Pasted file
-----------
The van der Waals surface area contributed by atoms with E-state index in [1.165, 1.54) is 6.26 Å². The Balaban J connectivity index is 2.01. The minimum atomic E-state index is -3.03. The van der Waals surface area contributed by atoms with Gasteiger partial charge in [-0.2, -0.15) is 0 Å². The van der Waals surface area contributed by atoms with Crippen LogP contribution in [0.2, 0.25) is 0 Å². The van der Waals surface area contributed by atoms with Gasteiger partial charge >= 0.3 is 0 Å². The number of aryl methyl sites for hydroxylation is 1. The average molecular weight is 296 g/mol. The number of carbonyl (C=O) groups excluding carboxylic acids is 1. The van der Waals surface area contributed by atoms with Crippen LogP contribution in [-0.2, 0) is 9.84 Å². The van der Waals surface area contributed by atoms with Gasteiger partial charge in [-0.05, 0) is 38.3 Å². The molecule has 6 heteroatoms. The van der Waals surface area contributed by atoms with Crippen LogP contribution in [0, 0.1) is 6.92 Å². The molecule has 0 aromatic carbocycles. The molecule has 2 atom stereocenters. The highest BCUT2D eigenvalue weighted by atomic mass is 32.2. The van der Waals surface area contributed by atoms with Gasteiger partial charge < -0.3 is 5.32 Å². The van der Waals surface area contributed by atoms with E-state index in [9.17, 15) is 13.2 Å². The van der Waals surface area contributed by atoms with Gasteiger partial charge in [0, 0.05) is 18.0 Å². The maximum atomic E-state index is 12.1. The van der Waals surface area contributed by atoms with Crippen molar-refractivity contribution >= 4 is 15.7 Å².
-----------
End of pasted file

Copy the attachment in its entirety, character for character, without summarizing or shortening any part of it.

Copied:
The van der Waals surface area contributed by atoms with E-state index in [1.165, 1.54) is 6.26 Å². The Balaban J connectivity index is 2.01. The minimum atomic E-state index is -3.03. The van der Waals surface area contributed by atoms with Gasteiger partial charge in [-0.2, -0.15) is 0 Å². The van der Waals surface area contributed by atoms with Crippen LogP contribution in [0.2, 0.25) is 0 Å². The van der Waals surface area contributed by atoms with Gasteiger partial charge >= 0.3 is 0 Å². The number of aryl methyl sites for hydroxylation is 1. The average molecular weight is 296 g/mol. The number of carbonyl (C=O) groups excluding carboxylic acids is 1. The van der Waals surface area contributed by atoms with Crippen LogP contribution in [-0.2, 0) is 9.84 Å². The van der Waals surface area contributed by atoms with Gasteiger partial charge in [-0.05, 0) is 38.3 Å². The molecule has 6 heteroatoms. The van der Waals surface area contributed by atoms with Crippen LogP contribution in [0, 0.1) is 6.92 Å². The molecule has 0 aromatic carbocycles. The molecule has 2 atom stereocenters. The highest BCUT2D eigenvalue weighted by atomic mass is 32.2. The van der Waals surface area contributed by atoms with Gasteiger partial charge < -0.3 is 5.32 Å². The van der Waals surface area contributed by atoms with E-state index in [9.17, 15) is 13.2 Å². The van der Waals surface area contributed by atoms with Gasteiger partial charge in [0, 0.05) is 18.0 Å². The maximum atomic E-state index is 12.1. The van der Waals surface area contributed by atoms with Crippen molar-refractivity contribution >= 4 is 15.7 Å².